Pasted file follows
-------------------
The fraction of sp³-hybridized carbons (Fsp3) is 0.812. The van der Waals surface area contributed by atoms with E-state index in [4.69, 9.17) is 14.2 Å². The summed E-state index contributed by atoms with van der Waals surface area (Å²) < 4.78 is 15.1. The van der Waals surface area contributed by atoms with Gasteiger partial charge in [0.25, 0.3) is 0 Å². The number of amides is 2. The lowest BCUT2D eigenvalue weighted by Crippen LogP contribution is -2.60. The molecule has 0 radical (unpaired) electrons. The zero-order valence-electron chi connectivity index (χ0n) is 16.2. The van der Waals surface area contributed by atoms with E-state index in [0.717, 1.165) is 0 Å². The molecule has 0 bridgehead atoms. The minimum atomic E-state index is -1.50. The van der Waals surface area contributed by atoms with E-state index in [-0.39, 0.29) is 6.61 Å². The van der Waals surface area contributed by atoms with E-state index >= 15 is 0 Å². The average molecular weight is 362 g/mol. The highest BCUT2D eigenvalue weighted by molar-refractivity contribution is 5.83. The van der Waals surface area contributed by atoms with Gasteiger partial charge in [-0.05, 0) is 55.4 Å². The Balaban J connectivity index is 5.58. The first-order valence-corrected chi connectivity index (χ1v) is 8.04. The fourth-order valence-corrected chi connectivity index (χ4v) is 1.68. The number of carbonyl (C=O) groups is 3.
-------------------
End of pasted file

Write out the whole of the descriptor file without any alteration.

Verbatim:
The fraction of sp³-hybridized carbons (Fsp3) is 0.812. The van der Waals surface area contributed by atoms with E-state index in [4.69, 9.17) is 14.2 Å². The summed E-state index contributed by atoms with van der Waals surface area (Å²) < 4.78 is 15.1. The van der Waals surface area contributed by atoms with Gasteiger partial charge in [0.25, 0.3) is 0 Å². The number of amides is 2. The lowest BCUT2D eigenvalue weighted by Crippen LogP contribution is -2.60. The molecule has 0 radical (unpaired) electrons. The zero-order valence-electron chi connectivity index (χ0n) is 16.2. The van der Waals surface area contributed by atoms with E-state index in [0.717, 1.165) is 0 Å². The molecule has 0 bridgehead atoms. The minimum atomic E-state index is -1.50. The van der Waals surface area contributed by atoms with E-state index in [-0.39, 0.29) is 6.61 Å². The van der Waals surface area contributed by atoms with E-state index >= 15 is 0 Å². The average molecular weight is 362 g/mol. The highest BCUT2D eigenvalue weighted by molar-refractivity contribution is 5.83. The van der Waals surface area contributed by atoms with Gasteiger partial charge in [-0.05, 0) is 55.4 Å². The Balaban J connectivity index is 5.58. The first-order valence-corrected chi connectivity index (χ1v) is 8.04. The fourth-order valence-corrected chi connectivity index (χ4v) is 1.68. The number of carbonyl (C=O) groups is 3.